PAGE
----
In a still further aspect of the present invention, there is provided a process for preparing a porous organosilicate film having a dielectric constant of 2.7 or less comprising: forming a composite film comprising a structure-former material and a pore-former material wherein the composite film has a first dielectric constant, a first hardness, and a first material modulus; and exposing the composite film to at least one ultraviolet light source within a non-oxidizing atmosphere to remove at least a portion of the pore-former material contained therein and provide the porous organosilicate film wherein the porous organosilicate film has a second dielectric constant, a second hardness, and a second material modulus and wherein the second dielectric constant is at least 5% less than the first dielectric constant, the second modulus is at least 10% greater than the first modulus, and the second hardness is at least 10% greater than that of the first hardness.

These and other aspects of the invention will become apparent from the following detailed description.

BRIEF DESCRIPTION OF SEVERAL VIEWS OF THE DRAWINGS

FIGS. 1 a through 1 c provides an illustration of the various steps of one embodiment of the present invention wherein the exposure to an UV radiation energy source results in the formation of pores within the film.

FIG. 2 compares the relationship between hardness and dielectric constant for as-deposited, thermally annealed, and UV exposed dense OSG glass films, deposited using a DEMS structure-former precursor at various processing temperatures.

FIG. 3 provides the IR absorption spectrum for an as-deposited, thermally annealed, and UV exposed porous OSG glass film deposited using a MEDS structure-former precursor and an ATRP pore-former precursor.

FIG. 4 provides the UV/V absorption spectrum of the as-deposited porous OSG glass film deposited using a DEMS structure-former precursor and an ATRP pore-former precursor and the UV/V absorption spectrum of an ATRP liquid.

FIG. 5 provides the IR absorption spectrum for a porous OSG glass film deposited using a DEMS structure-former precursor and an ATRP pore-former precursor before and after UV exposure.

FIGS. 6 a and 6 b provides the dielectric constant and refractive index versus UV exposure time for films deposited using a DEMS structure-former precursor and an ATRP pore-former precursor under vacuum atmosphere (5 millitorr) and under nitrogen atmosphere, respectively.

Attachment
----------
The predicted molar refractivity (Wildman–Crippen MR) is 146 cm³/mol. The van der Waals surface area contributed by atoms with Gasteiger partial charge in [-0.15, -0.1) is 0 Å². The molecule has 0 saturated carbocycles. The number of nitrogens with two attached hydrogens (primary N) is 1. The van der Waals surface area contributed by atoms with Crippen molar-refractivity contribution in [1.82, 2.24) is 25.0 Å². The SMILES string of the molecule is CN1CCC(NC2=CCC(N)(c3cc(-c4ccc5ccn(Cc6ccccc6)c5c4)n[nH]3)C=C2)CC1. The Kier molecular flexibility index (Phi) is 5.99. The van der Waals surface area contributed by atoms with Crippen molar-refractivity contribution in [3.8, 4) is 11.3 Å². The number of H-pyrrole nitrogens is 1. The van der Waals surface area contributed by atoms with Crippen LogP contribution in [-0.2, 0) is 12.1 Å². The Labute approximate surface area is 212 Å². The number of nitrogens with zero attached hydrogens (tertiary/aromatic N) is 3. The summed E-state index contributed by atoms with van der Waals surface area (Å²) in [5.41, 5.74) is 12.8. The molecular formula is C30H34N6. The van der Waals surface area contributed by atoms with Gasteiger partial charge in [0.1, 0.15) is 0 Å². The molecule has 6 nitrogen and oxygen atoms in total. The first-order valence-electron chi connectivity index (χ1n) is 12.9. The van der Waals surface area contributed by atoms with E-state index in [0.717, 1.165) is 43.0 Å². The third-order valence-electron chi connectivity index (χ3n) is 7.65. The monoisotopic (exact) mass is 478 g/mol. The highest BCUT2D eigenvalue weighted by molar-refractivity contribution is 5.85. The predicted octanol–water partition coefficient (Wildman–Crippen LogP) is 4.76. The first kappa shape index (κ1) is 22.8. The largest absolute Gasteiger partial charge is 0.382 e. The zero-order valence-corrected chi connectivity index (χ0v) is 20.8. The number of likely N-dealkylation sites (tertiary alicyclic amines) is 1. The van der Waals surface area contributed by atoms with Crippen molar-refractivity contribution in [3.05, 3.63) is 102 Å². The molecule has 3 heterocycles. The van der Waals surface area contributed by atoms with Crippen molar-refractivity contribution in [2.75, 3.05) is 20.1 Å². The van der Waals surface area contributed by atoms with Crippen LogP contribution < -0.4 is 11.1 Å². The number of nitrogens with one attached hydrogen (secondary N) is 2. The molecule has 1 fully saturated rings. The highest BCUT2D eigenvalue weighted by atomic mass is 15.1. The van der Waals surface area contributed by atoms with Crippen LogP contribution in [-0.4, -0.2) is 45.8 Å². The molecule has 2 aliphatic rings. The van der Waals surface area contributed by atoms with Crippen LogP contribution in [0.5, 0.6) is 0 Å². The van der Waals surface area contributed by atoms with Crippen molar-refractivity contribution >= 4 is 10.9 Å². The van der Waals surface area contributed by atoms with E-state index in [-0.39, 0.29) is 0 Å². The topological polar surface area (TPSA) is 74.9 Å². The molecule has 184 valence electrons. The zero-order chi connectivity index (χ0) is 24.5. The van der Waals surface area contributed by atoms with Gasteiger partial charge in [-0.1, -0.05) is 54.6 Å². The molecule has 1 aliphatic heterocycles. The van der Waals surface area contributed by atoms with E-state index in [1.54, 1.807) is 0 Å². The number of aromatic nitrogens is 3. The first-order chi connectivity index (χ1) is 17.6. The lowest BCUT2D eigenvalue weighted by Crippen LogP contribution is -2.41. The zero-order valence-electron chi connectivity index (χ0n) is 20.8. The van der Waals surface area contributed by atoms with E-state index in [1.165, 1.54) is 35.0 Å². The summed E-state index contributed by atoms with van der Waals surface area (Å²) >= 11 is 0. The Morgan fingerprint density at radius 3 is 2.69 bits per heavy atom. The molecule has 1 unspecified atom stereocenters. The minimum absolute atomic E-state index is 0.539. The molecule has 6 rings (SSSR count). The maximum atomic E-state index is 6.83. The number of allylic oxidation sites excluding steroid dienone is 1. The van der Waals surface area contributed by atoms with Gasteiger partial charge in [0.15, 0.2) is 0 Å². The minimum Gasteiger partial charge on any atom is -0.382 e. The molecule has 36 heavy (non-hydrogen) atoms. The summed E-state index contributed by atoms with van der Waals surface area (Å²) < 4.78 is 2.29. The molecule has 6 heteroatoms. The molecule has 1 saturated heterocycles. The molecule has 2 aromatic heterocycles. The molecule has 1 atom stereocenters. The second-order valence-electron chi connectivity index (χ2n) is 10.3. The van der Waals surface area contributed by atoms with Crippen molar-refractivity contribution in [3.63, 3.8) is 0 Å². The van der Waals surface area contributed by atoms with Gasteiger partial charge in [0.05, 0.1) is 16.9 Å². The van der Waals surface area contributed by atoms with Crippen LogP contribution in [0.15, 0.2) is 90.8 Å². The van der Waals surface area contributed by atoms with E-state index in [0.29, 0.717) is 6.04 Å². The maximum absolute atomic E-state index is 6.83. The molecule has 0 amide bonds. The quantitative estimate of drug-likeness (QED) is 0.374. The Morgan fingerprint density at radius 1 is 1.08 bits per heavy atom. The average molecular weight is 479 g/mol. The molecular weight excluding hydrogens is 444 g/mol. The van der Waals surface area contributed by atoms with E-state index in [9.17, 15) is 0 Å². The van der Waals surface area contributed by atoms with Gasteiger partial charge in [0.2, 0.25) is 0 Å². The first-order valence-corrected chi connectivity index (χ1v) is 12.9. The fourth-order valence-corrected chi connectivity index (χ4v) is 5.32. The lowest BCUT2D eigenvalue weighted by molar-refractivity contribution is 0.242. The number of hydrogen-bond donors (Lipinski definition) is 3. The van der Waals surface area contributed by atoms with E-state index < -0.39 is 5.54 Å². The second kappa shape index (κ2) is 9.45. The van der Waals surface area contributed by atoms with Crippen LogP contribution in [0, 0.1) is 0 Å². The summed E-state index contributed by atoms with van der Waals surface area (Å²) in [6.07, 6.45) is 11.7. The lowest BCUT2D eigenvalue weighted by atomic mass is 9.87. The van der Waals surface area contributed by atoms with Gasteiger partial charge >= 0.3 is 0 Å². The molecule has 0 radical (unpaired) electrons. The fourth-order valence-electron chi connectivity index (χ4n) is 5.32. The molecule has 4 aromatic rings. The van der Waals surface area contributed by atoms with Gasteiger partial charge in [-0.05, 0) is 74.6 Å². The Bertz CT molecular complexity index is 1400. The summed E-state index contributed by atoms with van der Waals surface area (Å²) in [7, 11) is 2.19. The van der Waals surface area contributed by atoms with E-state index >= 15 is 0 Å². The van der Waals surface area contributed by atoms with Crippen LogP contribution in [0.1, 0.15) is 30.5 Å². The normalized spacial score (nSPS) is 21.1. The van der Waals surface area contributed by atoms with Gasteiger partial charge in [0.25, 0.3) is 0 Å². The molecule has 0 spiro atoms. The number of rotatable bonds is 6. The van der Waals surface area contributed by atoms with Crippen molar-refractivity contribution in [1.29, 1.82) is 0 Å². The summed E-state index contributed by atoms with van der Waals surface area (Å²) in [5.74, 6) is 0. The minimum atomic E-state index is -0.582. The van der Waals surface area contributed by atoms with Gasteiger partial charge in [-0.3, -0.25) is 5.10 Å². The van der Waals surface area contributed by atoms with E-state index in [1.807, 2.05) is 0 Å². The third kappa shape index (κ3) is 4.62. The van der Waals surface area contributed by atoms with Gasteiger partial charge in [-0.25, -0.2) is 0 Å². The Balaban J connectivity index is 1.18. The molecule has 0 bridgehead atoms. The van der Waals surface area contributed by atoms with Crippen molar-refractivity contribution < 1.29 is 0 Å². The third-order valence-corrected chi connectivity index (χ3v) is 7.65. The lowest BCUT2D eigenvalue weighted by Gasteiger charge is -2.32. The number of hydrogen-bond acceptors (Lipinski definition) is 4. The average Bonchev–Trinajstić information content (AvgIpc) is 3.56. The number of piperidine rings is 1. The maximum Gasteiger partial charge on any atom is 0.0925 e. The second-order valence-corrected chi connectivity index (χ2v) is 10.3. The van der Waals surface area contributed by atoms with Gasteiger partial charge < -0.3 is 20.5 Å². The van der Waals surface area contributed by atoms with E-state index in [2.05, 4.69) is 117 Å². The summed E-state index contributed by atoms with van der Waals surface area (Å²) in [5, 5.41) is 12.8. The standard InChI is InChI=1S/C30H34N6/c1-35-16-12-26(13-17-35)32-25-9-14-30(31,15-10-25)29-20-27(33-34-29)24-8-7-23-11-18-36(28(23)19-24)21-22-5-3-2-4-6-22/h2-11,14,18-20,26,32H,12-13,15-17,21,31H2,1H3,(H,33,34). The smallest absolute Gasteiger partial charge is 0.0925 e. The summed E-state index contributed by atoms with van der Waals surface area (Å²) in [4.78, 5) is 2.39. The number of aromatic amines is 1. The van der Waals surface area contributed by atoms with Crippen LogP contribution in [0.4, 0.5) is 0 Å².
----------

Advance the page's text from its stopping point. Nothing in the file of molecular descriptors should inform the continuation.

FIG. 7 provides the dielectric constant and hardness (GPa) versus UV exposure time for a film deposited using a DEMS structure-former precursor and an ATRP pore-former precursor under vacuum atmosphere (5 millitorr).

FIG. 8 illustrates the changes in the IR absorption spectrum for wavelengths ranging between 700 and 1350 cm-1 for a porous OSG glass film deposited using a DEMS structure-former precursor and an ATRP pore-former precursor upon UV exposure under a vacuum atmosphere and for a duration ranging from 0 to 20 minutes.

FIG. 9 provides the IR absorption spectrum for a porous OSG film deposited using a DEMS structure-former precursor and an ATRP pore-former precursor after deposition and after exposure to UV light in a vacuum atmosphere for 1 minute and 15 minutes.

FIG. 10 provides the FT-IR absorption spectrum for a porous OSG glass film deposited using a DEMS structure-former precursor and an ATRP pore-former precursor after deposition and after exposure to UV light and air for 5 minutes.

FIGS. 11 a, 11 b, and 11 c provide the dynamic SIMS depth of profile measurements of silicon, oxygen, hydrogen, and carbon for a porous OSG film deposited using a DEMS structure-former precursor and an ATRP pore-former precursor after deposition and after exposure to UV light in a vacuum atmosphere for 1 minute and 15 minutes, respectively.

DETAILED DESCRIPTION OF THE INVENTION

The present invention is directed towards the preparation of a dense or a porous organosilicate (OSG) glass material and film having a low dielectric constant but sufficient mechanical properties to make the film suitable for use, for example, as an interlayer dielectric in integrated circuits. The organosilicate glass film of the present invention is deposited via chemical vapor deposition of at least one structure-former precursor from the group consisting of an organosilane or an organosiloxane. The deposited organosilicate film is then exposed to an ultraviolet (UV) radiation source to improve the mechanical properties, i.e., material hardness and elastic modulus (Young's modulus) of the as-deposited film while substantially maintaining the dielectric constant of the material. In embodiments wherein the organosilicate film is deposited via chemical vapor deposition of a structure-former and a pore-former precursor to provide a porous organosilicate film, the mechanical properties of the porous organosilicate film are improved after UV exposure while the dielectric constant is reduced. Unlike other processes, the UV exposure step may, in some instances, obviate the need for a thermal annealing.